[Satnews] Although the skies outside of the Gaylord National Resort and Convention Center at the National Harbor in Maryland may have been blue and sunny, a dark cloud seemed to hang over the Air Force Association’s 2015 Air & Space Conference and Technology Exhibition.
That dark cloud took the form of budgetary issues that have plagued the Air Force and other branches of the military since a series of continuing resolutions and eventual sequestration shut down the government, forcing agencies and branches of the military to move forward with drastically reduced spending power.
Now, with the potential for another government shutdown and sequestration on the horizon, the mood at this year’s conference felt heavy. The focus of many discussions was trained on the impact that reduced budgets were having on Air Force acquisitions, civilian and enlisted pilots and planning for the next fiscal year and beyond.
The budget uncertainty and potential for impending sequestration has a significant impact on the Air Force’s ability to plan and execute on new space and satellite initiatives. According to General John Hyten, the Commander of the Air Force Space Command, “It puts us at a lower funding level than we would be at otherwise… We have some significant space recommendations in the FY16 President’s budget—many of which are classified… we won’t be able to get started on those. All of that stuff just gets put on hold.”
Aside from delaying the start of projects and initiatives, the budget uncertainty also has the Air Force looking for more cost effective and efficient ways to acquire necessary products and services— including COMSATCOM services. During a media roundtable, General Hyten discussed the need to reevaluate how these solutions are acquired and paid for as a way to drive cost efficiencies and decrease spending.
According to General Hyten, “[The commercial satellite] Industry has a lot of new capabilities we can take advantage of. The question is, how do we acquire them? Do we buy that? Do we enter into long term leases? We’re working with OSD and with Congress right now to get somebody to put together that integrated approach to make sure we acquire [these services] in the most effective and efficient way possible to give our warfighters the bandwidth they need.”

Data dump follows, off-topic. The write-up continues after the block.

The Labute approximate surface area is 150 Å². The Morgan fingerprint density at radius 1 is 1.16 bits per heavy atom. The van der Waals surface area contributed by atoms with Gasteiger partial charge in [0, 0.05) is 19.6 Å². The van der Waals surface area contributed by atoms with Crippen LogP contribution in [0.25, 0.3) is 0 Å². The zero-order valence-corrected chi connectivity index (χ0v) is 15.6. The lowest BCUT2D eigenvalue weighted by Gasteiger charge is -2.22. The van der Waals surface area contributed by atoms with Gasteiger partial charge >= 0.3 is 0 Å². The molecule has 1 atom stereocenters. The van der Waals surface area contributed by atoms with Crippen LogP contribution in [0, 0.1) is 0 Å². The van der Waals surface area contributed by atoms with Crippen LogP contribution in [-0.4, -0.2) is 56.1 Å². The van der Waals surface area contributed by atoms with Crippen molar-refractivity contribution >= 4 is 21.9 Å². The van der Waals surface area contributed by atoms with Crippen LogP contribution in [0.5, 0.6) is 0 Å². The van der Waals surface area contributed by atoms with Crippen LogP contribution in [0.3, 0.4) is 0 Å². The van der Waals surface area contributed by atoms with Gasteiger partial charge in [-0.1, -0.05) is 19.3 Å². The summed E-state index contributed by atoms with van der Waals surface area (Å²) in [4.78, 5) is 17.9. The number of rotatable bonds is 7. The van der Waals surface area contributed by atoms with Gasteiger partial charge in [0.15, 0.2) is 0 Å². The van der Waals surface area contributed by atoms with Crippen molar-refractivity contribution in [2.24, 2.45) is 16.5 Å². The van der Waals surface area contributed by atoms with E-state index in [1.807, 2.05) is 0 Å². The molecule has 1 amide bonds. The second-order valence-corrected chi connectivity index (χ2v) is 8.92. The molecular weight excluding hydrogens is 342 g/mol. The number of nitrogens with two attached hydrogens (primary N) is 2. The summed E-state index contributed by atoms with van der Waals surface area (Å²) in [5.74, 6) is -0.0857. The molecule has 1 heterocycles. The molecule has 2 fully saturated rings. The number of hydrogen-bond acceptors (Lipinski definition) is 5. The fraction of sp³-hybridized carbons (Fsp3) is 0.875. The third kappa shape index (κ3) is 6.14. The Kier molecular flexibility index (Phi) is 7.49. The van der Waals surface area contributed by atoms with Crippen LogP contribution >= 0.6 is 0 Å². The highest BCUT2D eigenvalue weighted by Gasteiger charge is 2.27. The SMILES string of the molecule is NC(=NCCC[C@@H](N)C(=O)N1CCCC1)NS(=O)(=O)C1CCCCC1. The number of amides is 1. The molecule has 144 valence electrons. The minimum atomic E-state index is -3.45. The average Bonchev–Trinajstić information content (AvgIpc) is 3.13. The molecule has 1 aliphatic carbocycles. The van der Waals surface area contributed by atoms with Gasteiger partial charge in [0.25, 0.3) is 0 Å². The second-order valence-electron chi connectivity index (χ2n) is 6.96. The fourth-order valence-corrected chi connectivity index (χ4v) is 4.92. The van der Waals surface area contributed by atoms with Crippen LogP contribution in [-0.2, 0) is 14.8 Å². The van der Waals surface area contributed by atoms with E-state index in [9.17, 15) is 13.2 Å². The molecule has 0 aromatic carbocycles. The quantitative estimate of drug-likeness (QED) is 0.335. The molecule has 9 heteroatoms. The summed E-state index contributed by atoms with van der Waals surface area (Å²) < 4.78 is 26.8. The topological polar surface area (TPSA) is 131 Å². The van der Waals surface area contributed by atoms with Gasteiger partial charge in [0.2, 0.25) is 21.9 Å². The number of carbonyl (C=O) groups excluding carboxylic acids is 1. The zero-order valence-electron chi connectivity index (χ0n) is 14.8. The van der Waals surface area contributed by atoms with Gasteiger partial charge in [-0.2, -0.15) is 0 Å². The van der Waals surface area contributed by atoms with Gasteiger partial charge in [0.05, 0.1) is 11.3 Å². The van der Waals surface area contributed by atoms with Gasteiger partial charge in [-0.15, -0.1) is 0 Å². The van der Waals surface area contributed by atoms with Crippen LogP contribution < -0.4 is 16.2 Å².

The need to reevaluate the acquisition process for COMSATCOM solutions is one that we hear echoed frequently by private industry, military decision makers and even members of Congress—including Representative Jim Bridenstine and Representative Rob Wittman. Today, the military acquires these services in an ad-hoc, piecemeal fashion, as they are needed. This eliminates the ability to take advantage of efficiencies of scale by purchasing these solutions—collaboratively—in advance and in larger quantity. This also leaves the military susceptible to not having COMSATCOM capacity available, since satellite capacity is often sold on a, “First come, first served,” basis.
In addition to changing how these services are acquired, the Air Force is also exploring other commercial satellite offerings that could deliver the bandwidth necessary for missions at a much lower price. According to General Hawk Carlisle, “a lot of [information] passes over commercial comms systems. We pay for that out of our budget, and it’s not cheap. There’s other ways to do that. Inclined satellites are one of them. Hosted payloads is another one. There are a number of different ways. But we’re trying to make that less expensive.”
As discussed in previous posts on the GovSat Report, inclined satellites are older geostationary satellites that are near their end of life. To save fuel, they’re allowed to drift outside of their established area in a north/south direction. Capacity on these satellites is often significantly cheaper, and their utilization is much lower, making capacity readily available for government users.
Hosted payloads also enable cost savings and efficiencies, but in a much different way. Hosted payloads are payloads that the government can mount on a commercial satellite to essentially, “Hitch a ride,” to space. Although the payload is owned by the government, the satellite that it resides on is owned and operated by that COMSATCOM provider. This drastically reduces the cost to put a payload in space, since the cost of launch and operations is shared between multiple parties.
As General Hyten confirmed, COMSATCOM remains an essential part of delivering information and bandwidth to the tip of the spear. However, the budget environment is making all expenditures and programs—regardless of their importance to the mission and the warfighter—uncertain and difficult to finance. By working to change how the military acquires COMSATCOM solutions, embracing alternative—and less expensive—routes into space and adopting lower-priced COMSATCOM solutions, such as inclined satellites, the Air Force can ensure essential COMSATCOM services are available even if budget dollars aren’t.